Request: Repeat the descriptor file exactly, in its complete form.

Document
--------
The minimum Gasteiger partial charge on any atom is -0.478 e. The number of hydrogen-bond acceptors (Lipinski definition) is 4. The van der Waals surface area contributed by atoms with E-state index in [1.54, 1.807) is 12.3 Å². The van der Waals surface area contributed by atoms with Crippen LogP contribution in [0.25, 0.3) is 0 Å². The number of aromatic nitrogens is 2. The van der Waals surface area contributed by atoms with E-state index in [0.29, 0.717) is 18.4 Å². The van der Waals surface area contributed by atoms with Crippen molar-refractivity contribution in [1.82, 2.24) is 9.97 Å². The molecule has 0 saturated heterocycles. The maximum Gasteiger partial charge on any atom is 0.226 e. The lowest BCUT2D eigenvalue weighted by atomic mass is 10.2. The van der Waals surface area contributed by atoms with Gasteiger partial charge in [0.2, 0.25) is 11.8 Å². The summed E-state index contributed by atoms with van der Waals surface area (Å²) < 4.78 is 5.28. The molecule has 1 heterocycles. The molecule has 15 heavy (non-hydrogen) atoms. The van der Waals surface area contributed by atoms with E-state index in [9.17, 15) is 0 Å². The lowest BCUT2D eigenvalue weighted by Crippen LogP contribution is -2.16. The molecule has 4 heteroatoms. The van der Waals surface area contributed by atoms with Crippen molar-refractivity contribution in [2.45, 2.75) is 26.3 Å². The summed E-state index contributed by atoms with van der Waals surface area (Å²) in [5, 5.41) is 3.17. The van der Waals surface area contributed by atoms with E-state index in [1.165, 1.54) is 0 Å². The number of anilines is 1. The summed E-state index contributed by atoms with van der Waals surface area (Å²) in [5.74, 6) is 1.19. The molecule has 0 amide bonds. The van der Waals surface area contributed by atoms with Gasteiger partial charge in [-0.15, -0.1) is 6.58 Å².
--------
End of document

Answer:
The minimum Gasteiger partial charge on any atom is -0.478 e. The number of hydrogen-bond acceptors (Lipinski definition) is 4. The van der Waals surface area contributed by atoms with E-state index in [1.54, 1.807) is 12.3 Å². The van der Waals surface area contributed by atoms with Crippen LogP contribution in [0.25, 0.3) is 0 Å². The number of aromatic nitrogens is 2. The van der Waals surface area contributed by atoms with E-state index in [0.29, 0.717) is 18.4 Å². The van der Waals surface area contributed by atoms with Crippen molar-refractivity contribution in [1.82, 2.24) is 9.97 Å². The molecule has 0 saturated heterocycles. The maximum Gasteiger partial charge on any atom is 0.226 e. The lowest BCUT2D eigenvalue weighted by atomic mass is 10.2. The van der Waals surface area contributed by atoms with Gasteiger partial charge in [0.2, 0.25) is 11.8 Å². The summed E-state index contributed by atoms with van der Waals surface area (Å²) < 4.78 is 5.28. The molecule has 1 heterocycles. The molecule has 15 heavy (non-hydrogen) atoms. The van der Waals surface area contributed by atoms with E-state index in [9.17, 15) is 0 Å². The lowest BCUT2D eigenvalue weighted by Crippen LogP contribution is -2.16. The molecule has 4 heteroatoms. The van der Waals surface area contributed by atoms with Crippen molar-refractivity contribution in [2.45, 2.75) is 26.3 Å². The summed E-state index contributed by atoms with van der Waals surface area (Å²) in [5, 5.41) is 3.17. The van der Waals surface area contributed by atoms with E-state index in [1.165, 1.54) is 0 Å². The number of anilines is 1. The summed E-state index contributed by atoms with van der Waals surface area (Å²) in [5.74, 6) is 1.19. The molecule has 0 amide bonds. The van der Waals surface area contributed by atoms with Gasteiger partial charge in [-0.15, -0.1) is 6.58 Å².